Fraser’s cabinet reluctant to launch Agent Orange probe
By online political correspondent Emma Rodgers(ABC)
Malcolm Fraser’s cabinet resisted growing calls throughout 1980 for a judicial inquiry into the effects of Agent Orange on Vietnam veterans and their children because it would have put the government in an “impossible position”, secret cabinet documents show.
Around 41,000 Australians served in Vietnam between 1962 and 1972, the same time the US was using Agent Orange to kill thick jungle cover.
A US military helicopter sprays Agent Orange on Vietnamese jungle during the Vietnam War. (Wikimedia)
Papers released by the National Archives today detail the deliberations of the cabinet as it struggled with how to investigate whether exposure to Agent Orange was responsible for health problems in veterans and deformities in their children.
The Vietnam Veterans Association of Australia had been formed to pursue compensation and was pushing hard for a judicial inquiry.
Veterans affairs minister Evan Adermann announced on January 7 that the government would fund an epidemiological study into the matter; a few days later in a submission to cabinet, he noted that widespread “dramatic” claims in the media were leading to increased inquiries to his department.
“I felt that, despite willingness on my part, and my department, to search out a possible relationship between Agent Orange and disabilities, there was no visible action on our part demonstrating this,” he wrote of his decision to establish the study.
“In light of the lack of progress in the US in establishing an relationship between human disorders and contact with Agent Orange, it would be too much to expect spectacular results from the projected study in Australia.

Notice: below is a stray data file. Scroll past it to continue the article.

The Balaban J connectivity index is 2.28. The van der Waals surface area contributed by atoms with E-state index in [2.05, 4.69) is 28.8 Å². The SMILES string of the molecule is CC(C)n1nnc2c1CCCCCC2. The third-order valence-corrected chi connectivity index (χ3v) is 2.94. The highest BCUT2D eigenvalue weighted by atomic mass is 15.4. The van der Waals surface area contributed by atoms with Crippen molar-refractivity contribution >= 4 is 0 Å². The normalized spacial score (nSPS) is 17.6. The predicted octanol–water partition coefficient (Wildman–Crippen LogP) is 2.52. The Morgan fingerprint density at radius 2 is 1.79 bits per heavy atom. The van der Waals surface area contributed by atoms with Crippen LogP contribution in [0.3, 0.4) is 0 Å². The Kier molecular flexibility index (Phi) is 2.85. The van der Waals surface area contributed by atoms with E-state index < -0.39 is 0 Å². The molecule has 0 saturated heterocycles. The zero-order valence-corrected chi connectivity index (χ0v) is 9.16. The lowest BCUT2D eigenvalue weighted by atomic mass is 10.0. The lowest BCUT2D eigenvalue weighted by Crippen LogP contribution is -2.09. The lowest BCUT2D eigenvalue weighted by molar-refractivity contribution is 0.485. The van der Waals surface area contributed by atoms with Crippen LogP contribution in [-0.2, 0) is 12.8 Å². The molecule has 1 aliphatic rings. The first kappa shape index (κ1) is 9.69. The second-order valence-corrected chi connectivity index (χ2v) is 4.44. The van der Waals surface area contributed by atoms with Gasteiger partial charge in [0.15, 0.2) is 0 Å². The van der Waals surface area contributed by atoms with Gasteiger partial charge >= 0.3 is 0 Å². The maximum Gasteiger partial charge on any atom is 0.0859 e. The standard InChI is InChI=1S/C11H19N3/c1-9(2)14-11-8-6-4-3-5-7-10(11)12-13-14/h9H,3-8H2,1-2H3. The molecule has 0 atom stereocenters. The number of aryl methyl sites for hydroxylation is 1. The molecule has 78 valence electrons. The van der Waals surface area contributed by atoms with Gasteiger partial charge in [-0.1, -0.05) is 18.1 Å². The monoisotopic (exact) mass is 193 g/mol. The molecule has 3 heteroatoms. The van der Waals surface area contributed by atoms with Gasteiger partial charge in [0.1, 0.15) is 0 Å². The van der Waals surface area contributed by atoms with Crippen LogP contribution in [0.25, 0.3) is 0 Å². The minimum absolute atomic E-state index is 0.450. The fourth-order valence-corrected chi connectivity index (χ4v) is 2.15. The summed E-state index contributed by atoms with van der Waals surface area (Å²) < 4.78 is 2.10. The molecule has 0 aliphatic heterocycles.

“However it is necessary to examine the Australian scene as thoroughly and scientifically as practicable, even though this may be a long and costly task.”
But as the year wore on, the government was forced to consider the VVAA’s demand that a judicial inquiry be held.
The VVAA was against the epidemiological study because it felt it would take too long.
The government weighed up its options, which included doing nothing, relying on the outcomes of studies being undertaken in the US, allowing the judicial inquiry, or proceeding with the epidemiological study.
Despite the fact it was becoming apparent the study would be lengthy and cost more than expected, cabinet rejected the idea of a judicial inquiry because it would place the government in an “impossible position”.
This was because the association wanted the department to rebut the presumption that Agent Orange was the cause of various symptoms and diseases.
“The concept of a rebuttable presumption requires “proving the negative,” Mr Adermann advised the cabinet.
“This is not possible. It cannot be proved that a causal relationship between the use of herbicides in Vietnam and each and every condition listed in the VVVAA’s proposition does not exist – proof of such negative association is not medically possible in the circumstances.”
Although the government resisted the VVA’s demands, a royal commission was eventually established in 1983.
However in 1985 the commission found no significant link between and Agent Orange and health problems.
Since then many studies have been conducted that have established links between the defoliant and various diseases such as cancer and heart disease.